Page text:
Before coming to this bootcamp I had been teaching myself to program for about a year, but slowly, and had also been able to essentially intern(largely for free) for a company slowly learning to write automated tests in Python. So my experience with code was past absolute beginner.
After researching a number of them, I chose this one partly because it was among the least expensive by far, and also because of the name recognition (Berkeley). I was happy about the prospect of taking 6 months to learn everything I wanted as I knew I would need to work part-time and generally use the time to consume more information on my own.
The instructors Michael and David were both excellent. Personable, kind, and (most importantly) genuinely engaged with the idea of transferring as much of their knowledge of the science and art of programming professionally onto all the student. Michael had a traditional CS background and a number of years of work while David was a grad of HR with a couple of years of working experience, which made them each compelling for their individual experiences. They are both excellent programmers.
The same idea carries throughout the organization. Rosa the career director cares for the concerns and roadblocks individual students might face, and Sam of career services is constantly involved in building your public profiles and presentational person for career services. Although, ultimately, this part of the program is perhaps the weakest, as their networks are not the same as your bigger and far far more expensive BC’s.
I also got a chance to meet Pavan, someone from the parent organization of the BC, a company called Trilogy that partners with Universities throughout the country to create these bootcamps for them. Pavan was also smart, kind, and commited to hearing about my experience as a student. They all wanted to see me thrive, and not just collect a check and pepper you with information only to leave you to “sink or swim” as the case in some other programs.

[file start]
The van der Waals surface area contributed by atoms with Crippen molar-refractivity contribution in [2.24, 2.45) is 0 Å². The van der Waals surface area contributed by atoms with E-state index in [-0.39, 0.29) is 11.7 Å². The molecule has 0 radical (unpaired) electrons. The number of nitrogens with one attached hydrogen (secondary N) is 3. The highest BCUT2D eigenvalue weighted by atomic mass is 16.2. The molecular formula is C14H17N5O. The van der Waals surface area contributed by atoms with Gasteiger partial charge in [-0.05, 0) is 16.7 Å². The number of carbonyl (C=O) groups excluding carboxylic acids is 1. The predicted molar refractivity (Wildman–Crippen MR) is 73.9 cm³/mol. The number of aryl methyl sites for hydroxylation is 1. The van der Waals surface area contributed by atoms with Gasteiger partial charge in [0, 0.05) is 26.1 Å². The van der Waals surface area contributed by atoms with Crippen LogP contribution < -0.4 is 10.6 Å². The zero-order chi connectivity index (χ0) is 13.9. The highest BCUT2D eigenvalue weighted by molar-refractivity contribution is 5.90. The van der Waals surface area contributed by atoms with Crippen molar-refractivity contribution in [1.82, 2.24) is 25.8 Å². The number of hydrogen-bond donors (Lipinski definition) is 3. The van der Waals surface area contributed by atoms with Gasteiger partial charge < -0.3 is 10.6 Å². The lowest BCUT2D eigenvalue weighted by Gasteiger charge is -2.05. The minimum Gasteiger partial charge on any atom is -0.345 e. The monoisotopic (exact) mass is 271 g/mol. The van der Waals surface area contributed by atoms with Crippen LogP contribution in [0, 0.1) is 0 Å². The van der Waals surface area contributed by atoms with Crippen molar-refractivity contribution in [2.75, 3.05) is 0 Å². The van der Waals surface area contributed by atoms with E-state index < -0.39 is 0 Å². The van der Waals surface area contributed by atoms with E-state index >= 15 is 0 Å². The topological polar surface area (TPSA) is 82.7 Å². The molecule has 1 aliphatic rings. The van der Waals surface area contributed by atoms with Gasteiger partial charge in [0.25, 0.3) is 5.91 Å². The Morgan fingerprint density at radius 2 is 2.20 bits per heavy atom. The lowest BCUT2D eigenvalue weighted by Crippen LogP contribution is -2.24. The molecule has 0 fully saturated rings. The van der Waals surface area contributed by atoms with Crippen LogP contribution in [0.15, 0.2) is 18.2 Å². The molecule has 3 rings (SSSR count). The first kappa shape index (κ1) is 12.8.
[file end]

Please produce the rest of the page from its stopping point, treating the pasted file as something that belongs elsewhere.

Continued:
By the mid-point of the program we were already writing full-stack applications with our own server instances(Node.js), and using them to render templated views of custom sites which would both consume various API’s and also access our own SQL or noSQL backend data services. Students would coluntarily explore topics like user authentication with Passport.js or WebSocket enabled multi-user live interfaces. I dove into a Google Maps Api for my first (one of three) major project and came away with a powerful new tool.
It was at this time that I started to peek at the work my friends had/were doing at the more popular BC variants out here in SF, only to discover that their body of work was tiny in comparison. Often not particularly broad. Nothing wrong with checking out the competition once in a while. Right?
Ultimately no Bootcamp can singularly gurantee you a great engineering education if you just sit there with your arms crossed waiting for the instructor to automatically funnel the information into your head, you have to do the work. And, not only that, but rise to the occasion to exploit the technology introduced more deeply.
Having that attitude may mean that you will be successful at most any Bootcamp, but this one will introduce you and set the stage for a deep variety of topics that you will want to expand on and explore to secure a mastery.
As a student I realize I may have been an exception with my incoming experience and devotion to extra learning on the side. I would constantly look to expand on the assigned hwrk and develop new and unexpected features not explicitly required in the assignment.
However a number of my peers who I now get to call good friends, had not touched code until starting this program, and through constant devotion to learning and playing with code they have all elevated their skills far beyond what I was able to achieve in my very first half-year of programming knowledge.
So if you are serious. Want to learn a lot about the modern web, and plan to build on what this school offers you to stand out from the busy bootcamp graduate field out here in the SF/Bay Area, then this school will help you prosper!
Best decision I have ever made! Can’t wait to get started with my new job on Monday.
October 13, 2020